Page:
Mirabelle works as a shop assistant in the glove department at Niemans, LA's finest store; she also draws darkly gothic pictures at night. Adrift in the world and lonely, her situation is not improved by the fact that hardly anyone buys the kind of gloves that Niemans sell, so she spends most of her day leaning on the counter staring into empty space. There are two men in her life - Jeremy, a man who stencils amplifiers for a living, and Mr Ray Porter, an older man and millionaire who applies logic to relationships, and is serially confused and disappointed. In this exquisitely self-contained novel, Steve Martin touches on the surface horrors of LA - the false noses, lips, breasts and people - without exaggeration or explicitly playing for laughs. It's insightful, dark, funny and tender.
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Steve Martin's first foray into fiction is as assured as it is surprising. Set in Los Angeles, its fascination with the surreal body fascism of the upper classes feels like the comedian's familiar territory, but the shopgirl of the book's title may surprise his fans. Mirabelle works in the glove department of Neiman's, "selling things that nobody buys any more." Spending her days waiting for customers to appear, Mirabelle "looks like a puppy standing on its hind legs, and the two brown dots of her eyes, set in the china plate of her face, make her seem very cute and noticeable." Lonely and vulnerable, she passes her evenings taking prescription drugs and drawing "dead things," while pursuing an on-off relationship with the hopeless Jeremy, who possesses "a slouch so extreme that he appears to have left his skeleton at home." Then Mr. Ray Porter steps into Mirabelle's life. He is much older, rich, successful, divorced, and selfish, desiring her "without obligation." Complicating the picture is Mirabelle's voracious rival, her fellow Neiman's employee Lisa, who uses sex "for attracting and discarding men."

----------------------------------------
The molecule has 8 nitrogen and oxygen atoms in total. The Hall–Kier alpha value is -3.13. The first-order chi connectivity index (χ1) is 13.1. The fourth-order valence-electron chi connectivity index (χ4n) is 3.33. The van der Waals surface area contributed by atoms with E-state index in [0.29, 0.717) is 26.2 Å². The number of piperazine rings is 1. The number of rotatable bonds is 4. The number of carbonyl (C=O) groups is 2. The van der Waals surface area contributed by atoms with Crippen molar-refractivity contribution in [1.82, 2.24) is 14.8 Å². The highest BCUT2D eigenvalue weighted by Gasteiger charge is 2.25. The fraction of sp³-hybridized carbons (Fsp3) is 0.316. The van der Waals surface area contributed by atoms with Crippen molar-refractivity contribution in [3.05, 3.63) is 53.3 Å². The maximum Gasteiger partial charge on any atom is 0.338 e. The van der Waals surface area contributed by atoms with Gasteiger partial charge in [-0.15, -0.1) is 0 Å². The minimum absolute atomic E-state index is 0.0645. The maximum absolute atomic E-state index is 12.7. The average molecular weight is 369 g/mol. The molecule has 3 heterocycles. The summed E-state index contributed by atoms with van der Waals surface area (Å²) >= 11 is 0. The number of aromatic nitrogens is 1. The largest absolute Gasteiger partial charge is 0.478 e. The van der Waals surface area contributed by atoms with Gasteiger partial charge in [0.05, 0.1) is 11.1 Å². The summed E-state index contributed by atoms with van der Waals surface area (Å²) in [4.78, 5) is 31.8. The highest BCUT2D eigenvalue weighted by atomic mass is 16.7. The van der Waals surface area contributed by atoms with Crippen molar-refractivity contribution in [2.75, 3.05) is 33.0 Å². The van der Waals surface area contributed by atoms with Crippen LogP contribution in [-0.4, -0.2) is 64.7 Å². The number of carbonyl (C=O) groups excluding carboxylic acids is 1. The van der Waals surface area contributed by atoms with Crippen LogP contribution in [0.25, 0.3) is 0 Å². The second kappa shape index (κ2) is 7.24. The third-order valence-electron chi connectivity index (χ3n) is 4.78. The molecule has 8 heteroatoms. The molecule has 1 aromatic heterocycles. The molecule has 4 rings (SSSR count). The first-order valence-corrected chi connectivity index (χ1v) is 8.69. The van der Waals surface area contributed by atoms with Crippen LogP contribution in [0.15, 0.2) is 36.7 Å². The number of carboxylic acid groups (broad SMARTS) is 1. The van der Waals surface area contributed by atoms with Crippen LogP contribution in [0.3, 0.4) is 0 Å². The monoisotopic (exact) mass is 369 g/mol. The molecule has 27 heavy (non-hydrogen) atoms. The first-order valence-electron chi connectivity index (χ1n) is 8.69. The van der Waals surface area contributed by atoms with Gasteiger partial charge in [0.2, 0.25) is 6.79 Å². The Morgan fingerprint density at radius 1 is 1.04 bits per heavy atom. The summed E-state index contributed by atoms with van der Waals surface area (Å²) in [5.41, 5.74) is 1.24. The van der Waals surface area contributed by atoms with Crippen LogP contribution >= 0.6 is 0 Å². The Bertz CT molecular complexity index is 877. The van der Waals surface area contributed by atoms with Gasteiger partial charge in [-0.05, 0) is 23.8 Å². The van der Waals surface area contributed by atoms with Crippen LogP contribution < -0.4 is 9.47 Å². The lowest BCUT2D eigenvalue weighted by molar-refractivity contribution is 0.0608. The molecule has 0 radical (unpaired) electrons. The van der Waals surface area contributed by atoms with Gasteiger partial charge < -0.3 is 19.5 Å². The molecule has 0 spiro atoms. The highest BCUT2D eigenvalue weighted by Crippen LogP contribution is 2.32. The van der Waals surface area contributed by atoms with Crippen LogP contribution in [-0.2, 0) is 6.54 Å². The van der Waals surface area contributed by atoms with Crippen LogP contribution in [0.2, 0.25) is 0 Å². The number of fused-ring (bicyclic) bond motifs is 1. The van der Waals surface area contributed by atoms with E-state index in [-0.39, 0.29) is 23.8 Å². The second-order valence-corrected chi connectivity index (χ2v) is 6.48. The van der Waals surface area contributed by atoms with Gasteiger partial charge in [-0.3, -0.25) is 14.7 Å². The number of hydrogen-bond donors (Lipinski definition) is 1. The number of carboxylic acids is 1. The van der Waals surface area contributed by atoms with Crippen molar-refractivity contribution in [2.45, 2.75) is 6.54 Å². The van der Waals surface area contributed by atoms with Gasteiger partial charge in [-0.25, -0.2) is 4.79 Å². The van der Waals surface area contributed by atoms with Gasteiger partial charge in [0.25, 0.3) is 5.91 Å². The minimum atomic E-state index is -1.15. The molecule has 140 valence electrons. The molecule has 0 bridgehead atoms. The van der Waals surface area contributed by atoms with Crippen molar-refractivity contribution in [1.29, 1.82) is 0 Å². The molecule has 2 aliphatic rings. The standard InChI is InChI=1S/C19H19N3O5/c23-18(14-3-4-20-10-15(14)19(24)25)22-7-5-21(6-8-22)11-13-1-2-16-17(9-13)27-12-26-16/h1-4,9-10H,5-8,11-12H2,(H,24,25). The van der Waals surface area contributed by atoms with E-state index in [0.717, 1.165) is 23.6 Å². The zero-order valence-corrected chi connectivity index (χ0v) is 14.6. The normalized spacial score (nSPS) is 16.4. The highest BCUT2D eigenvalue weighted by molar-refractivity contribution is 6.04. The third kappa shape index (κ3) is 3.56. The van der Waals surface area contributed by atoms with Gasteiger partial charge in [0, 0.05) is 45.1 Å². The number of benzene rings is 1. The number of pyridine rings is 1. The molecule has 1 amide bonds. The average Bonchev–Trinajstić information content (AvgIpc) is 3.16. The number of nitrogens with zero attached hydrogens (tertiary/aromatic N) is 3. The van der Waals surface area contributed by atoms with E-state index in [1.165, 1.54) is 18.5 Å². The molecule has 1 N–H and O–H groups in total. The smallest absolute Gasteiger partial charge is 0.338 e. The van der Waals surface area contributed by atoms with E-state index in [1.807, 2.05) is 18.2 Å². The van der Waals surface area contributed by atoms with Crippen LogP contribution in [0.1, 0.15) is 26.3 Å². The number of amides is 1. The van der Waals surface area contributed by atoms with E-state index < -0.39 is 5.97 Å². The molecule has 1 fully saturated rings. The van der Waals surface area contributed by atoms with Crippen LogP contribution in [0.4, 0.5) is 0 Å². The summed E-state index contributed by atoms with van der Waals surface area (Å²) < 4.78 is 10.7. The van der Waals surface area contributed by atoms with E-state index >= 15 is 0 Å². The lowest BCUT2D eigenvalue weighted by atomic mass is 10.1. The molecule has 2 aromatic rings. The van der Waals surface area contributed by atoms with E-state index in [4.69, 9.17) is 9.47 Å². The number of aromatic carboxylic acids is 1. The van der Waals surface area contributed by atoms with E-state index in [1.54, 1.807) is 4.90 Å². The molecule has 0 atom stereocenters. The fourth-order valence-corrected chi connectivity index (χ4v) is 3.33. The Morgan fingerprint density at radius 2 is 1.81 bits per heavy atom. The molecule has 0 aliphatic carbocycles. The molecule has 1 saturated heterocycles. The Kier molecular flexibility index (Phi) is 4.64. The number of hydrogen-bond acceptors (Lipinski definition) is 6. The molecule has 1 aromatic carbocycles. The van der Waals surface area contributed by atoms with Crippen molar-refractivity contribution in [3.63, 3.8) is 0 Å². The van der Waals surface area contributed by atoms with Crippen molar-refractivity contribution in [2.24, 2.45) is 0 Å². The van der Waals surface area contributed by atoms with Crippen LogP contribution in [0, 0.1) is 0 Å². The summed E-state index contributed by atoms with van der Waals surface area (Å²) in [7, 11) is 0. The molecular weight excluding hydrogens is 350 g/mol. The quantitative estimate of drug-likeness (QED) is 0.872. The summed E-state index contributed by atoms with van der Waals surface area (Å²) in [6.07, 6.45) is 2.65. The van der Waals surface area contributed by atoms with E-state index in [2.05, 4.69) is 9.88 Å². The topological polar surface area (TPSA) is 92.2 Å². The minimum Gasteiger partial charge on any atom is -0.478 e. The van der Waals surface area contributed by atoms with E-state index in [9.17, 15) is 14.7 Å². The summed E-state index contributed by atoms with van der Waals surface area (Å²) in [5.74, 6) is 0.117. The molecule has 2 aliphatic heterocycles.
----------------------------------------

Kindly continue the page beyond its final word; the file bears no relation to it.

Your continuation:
The mutual incomprehension, psychological damage, and sheer vacuity practiced by all four of Martin's characters sees Shopgirl veer rather uncomfortably between a comedy of manners and a much darker work. There are some startling passages of description and interior monologue, but the characters are often rather hazy types. Martin tries too hard in his attempt to write a psychologically intense novel about West Coast anomie, but Shopgirl is still an enjoyable, if rather light, read. --Jerry BrottonAbout the Author:
Steve Martin is a successful actor and writer.
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Descripción Phoenix (an Imprint of The Orion Publishing Group Ltd ), 2005. Paperback. Estado de conservación: New. book. Nº de ref. de la librería M0753820285
Descripción Phoenix (an Imprint of The Ori, 2005. Paperback. Estado de conservación: New. Never used!. Nº de ref. de la librería P110753820285
Descripción Phoenix (an Imprint of The Orion Publishing Group Ltd ). PAPERBACK. Estado de conservación: New. 0753820285 New Condition. Nº de ref. de la librería NEW7.1998724